Invasive species on the menu

Bun Lai, chef-owner of Miya’s Sushi in New Haven, Connecticut, came up with a creative solution to sustainable sourcing: he menus the very fish that are threatening the ecosystem. “Rather than using the most popular types of seafood for sushi, which are often caught or farmed in a way that is ecologically destructive, at Miya’s we choose to focus on invasive species because they are abundant and problematic,” he explains. “For example, there is no such thing as overfishing Asian carp or lionfish; they are highly destructive invasive species that need to be removed in order to restore the many habitats they have impacted.”

Lai and supplier partner Brendan Smith of Thimble Island Oyster Company have a hundred acres of shellfish certified grounds in Connecticut waters where they farm oysters, harvest seaweed and collect edible invasive species. Miya’s also works with several sustainable seafood suppliers to bring in fish from Mexico, Florida and other fishing grounds. But shrimp and tuna—two of the most popular sushi choices—never enter the kitchen.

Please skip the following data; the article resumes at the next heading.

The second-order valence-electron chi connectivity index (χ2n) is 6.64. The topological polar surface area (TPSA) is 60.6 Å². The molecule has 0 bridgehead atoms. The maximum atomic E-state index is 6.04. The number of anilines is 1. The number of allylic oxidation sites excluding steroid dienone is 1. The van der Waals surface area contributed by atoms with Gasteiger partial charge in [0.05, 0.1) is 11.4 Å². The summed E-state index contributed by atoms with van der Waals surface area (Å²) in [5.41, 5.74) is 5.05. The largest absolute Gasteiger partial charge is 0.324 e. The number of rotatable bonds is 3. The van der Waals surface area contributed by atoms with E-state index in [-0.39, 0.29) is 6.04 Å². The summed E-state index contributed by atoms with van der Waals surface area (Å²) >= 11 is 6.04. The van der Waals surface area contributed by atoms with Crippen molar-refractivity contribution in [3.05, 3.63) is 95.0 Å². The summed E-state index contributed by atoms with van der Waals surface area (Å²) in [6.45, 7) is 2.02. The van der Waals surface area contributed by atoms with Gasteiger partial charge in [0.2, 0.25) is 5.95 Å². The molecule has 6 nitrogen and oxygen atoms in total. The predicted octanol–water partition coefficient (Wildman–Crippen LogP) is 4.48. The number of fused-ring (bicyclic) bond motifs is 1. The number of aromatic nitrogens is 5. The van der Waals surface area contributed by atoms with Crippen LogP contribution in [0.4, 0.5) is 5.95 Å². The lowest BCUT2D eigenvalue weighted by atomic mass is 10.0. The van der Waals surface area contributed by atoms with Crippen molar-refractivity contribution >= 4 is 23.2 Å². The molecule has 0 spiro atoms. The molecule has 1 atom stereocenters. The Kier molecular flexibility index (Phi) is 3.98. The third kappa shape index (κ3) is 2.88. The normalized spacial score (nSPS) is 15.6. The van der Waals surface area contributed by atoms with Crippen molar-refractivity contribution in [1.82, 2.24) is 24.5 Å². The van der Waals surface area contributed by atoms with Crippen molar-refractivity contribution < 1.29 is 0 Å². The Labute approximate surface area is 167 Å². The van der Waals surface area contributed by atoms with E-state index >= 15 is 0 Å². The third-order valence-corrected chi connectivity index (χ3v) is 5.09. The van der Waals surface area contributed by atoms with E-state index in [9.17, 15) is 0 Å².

So what species make it onto the menu? “Our most popular ingredient is an invasive seaweed called Codium Fragile that is used in our seaweed and roasted sesame miso soup,” says Lai. “My staff and I dive for it in our shellfishing grounds.” He also menus blue tilapia, European flat oysters, lionfish, periwinkles and shore crabs. The crabs, which have displaced native crab species, are collected by Lai during low tide, then deep fried and seasoned with lime juice, spices and sea salt and served on an ocean rock. “The entire dish is sculpted to look like the craggy shores of the Northeast where these crabs are found,” he says.

Miya’s also has a section of the menu called Sushi for the Masses. Everything is priced at $3.50 so it will be affordable to everyone. The secret? Lai uses sustainable farm-raised seafood that meets his high standards, including Icelandic arctic char, mussels and local oysters.


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